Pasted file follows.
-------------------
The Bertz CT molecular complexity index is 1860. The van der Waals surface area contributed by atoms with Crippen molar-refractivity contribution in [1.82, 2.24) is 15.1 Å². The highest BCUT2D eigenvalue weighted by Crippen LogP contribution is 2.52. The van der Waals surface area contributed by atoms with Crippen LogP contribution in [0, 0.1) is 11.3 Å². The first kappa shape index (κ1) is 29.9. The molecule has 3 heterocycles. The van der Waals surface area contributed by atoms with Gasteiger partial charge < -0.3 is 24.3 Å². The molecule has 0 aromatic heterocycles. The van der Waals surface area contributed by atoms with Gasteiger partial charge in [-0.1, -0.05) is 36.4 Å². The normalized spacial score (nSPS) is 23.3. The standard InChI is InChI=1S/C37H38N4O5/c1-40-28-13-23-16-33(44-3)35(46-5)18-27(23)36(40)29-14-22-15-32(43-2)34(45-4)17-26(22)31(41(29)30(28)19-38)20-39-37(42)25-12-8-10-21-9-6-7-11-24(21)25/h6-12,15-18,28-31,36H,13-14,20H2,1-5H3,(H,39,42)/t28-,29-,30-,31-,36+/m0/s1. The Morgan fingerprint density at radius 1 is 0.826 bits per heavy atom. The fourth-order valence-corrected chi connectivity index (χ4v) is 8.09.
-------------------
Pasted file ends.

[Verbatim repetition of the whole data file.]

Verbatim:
The Bertz CT molecular complexity index is 1860. The van der Waals surface area contributed by atoms with Crippen molar-refractivity contribution in [1.82, 2.24) is 15.1 Å². The highest BCUT2D eigenvalue weighted by Crippen LogP contribution is 2.52. The van der Waals surface area contributed by atoms with Crippen LogP contribution in [0, 0.1) is 11.3 Å². The first kappa shape index (κ1) is 29.9. The molecule has 3 heterocycles. The van der Waals surface area contributed by atoms with Gasteiger partial charge < -0.3 is 24.3 Å². The molecule has 0 aromatic heterocycles. The van der Waals surface area contributed by atoms with Gasteiger partial charge in [-0.1, -0.05) is 36.4 Å². The normalized spacial score (nSPS) is 23.3. The standard InChI is InChI=1S/C37H38N4O5/c1-40-28-13-23-16-33(44-3)35(46-5)18-27(23)36(40)29-14-22-15-32(43-2)34(45-4)17-26(22)31(41(29)30(28)19-38)20-39-37(42)25-12-8-10-21-9-6-7-11-24(21)25/h6-12,15-18,28-31,36H,13-14,20H2,1-5H3,(H,39,42)/t28-,29-,30-,31-,36+/m0/s1. The Morgan fingerprint density at radius 1 is 0.826 bits per heavy atom. The fourth-order valence-corrected chi connectivity index (χ4v) is 8.09.